Fox News analyst Brit Hume rejected the possibility of President TrumpDonald TrumpSix big off-year elections you might be missing Twitter suspends GOP Rep. Banks for misgendering trans health official Meghan McCain to Trump: 'Thanks for the publicity' MORE winning public office again following the deadly riots at the U.S. Capitol that sparked a second impeachment effort, saying he is now "radioactive" among mainstream Republicans.
Speaking on "Tucker CarlsonTucker CarlsonButtigieg aims to use Tucker Carlson flap to spotlight paternity leave Biden's safe-space CNN town hall attracts small audience, as poll numbers plummet Country star Travis Tritt canceling shows at sites with mandates MORE Tonight" late Tuesday, Hume blamed the president and his allies for feeding his supporters "balderdash" about the legitimacy of the 2020 election as well as Vice President Pence's supposed ability to overturn the results.
"All of that stuff he said for weeks on end after the election — that he'd won it in a landslide, and that it was all stolen from him, and that Mike PenceMichael (Mike) Richard PenceObama looks to give new momentum to McAuliffe The Hill's Morning Report - Presented by Uber - Manchin, Sanders in budget feud; Biden still upbeat Biden, Trump tied in potential 2024 match-up: poll MORE had the authority, which he most certainly did not, of reversing the results at the last minute last week," Hume told host Tucker Carlson. "That was utter balderdash and he fed it into the veins of his supporters, and one could make a pretty good case that that’s part of what got them into a fever that led to last week’s events."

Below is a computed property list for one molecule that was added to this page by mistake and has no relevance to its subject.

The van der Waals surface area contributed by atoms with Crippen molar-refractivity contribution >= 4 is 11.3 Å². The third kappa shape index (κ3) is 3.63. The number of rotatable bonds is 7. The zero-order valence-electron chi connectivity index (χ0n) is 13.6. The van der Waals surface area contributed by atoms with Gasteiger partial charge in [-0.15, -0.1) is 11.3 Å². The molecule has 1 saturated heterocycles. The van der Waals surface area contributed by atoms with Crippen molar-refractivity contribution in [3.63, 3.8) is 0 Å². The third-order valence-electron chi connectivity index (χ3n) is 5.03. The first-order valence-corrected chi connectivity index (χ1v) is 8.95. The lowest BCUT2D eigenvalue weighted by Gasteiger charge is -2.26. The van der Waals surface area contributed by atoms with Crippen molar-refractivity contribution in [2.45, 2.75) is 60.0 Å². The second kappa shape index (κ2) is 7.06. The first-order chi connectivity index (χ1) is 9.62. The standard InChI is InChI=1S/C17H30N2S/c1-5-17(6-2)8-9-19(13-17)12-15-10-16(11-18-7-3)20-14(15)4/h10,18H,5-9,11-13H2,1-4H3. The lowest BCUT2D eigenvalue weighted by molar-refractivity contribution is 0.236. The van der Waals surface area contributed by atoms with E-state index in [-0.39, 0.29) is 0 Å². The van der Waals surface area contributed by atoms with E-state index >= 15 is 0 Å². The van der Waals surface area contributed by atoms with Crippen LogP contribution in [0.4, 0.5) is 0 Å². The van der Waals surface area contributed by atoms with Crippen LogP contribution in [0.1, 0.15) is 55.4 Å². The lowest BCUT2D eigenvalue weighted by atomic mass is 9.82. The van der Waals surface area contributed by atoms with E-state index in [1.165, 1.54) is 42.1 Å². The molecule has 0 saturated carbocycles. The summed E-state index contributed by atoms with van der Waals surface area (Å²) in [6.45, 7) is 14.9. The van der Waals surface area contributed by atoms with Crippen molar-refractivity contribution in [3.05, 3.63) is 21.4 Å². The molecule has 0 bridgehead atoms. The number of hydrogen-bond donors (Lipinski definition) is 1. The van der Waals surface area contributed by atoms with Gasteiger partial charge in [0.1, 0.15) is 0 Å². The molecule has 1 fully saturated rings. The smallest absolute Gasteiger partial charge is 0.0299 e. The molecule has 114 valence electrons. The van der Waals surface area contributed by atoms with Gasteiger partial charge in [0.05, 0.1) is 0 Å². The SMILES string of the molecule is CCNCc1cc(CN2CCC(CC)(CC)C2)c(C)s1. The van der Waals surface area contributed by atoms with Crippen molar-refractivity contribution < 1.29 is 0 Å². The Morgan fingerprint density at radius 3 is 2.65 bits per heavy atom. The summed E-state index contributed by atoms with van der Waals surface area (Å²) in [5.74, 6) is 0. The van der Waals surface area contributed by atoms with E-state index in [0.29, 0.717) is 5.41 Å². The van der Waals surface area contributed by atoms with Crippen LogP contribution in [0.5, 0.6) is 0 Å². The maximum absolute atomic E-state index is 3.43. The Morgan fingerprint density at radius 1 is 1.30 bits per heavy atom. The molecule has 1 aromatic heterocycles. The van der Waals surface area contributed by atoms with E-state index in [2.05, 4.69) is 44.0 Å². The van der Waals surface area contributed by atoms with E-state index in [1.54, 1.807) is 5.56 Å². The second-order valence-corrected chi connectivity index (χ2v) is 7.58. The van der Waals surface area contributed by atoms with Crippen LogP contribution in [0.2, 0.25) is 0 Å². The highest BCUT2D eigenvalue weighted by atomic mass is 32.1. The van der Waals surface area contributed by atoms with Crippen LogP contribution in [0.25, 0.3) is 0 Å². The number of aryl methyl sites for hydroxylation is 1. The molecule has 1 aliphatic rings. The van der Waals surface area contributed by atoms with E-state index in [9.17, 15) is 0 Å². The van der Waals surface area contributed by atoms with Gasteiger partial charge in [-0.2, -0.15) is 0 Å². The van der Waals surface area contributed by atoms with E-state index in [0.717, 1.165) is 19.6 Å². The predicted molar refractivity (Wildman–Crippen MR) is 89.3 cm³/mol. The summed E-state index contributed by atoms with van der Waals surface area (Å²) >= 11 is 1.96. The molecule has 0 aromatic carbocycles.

Lots of Trump-bashing here.— Jan Wolfe (@JanNWolfe) January 13, 2021
Hume (paraphrase): Trump's done politically. All that stuff he said about the election being stolen was balderdash. He fed it into the veins of his supporters. That got them into the fever that led to last week.
Tucker: "Right." (awkward silence) pic.twitter.com/kBbn8M9m73
Mainstream Republican figures, Hume added, are "furious" with the president following the loss of two Senate seats in Georgia's runoff elections last week, compounded with the political fallout from last Wednesday's riot, which left five people dead at the Capitol including one Capitol Police officer. A second officer who responded to the riot died days later.
“They are furious with him,” he continued. “They believe in their bones that he cost them the two special elections in the state of Georgia, which they manifestly should not have lost."
"So that’s the reason Republicans are turning away from him. They think he’s bad news politically," Hume said.
The president is facing a historic second impeachment by the House over accusations of inciting an insurrection against Congress. His supporters stormed the Capitol after he repeated unproven claims of election fraud at a rally. The House's impeachment vote is likely to pass on Wednesday, while plans for a Senate trial have not been finalized.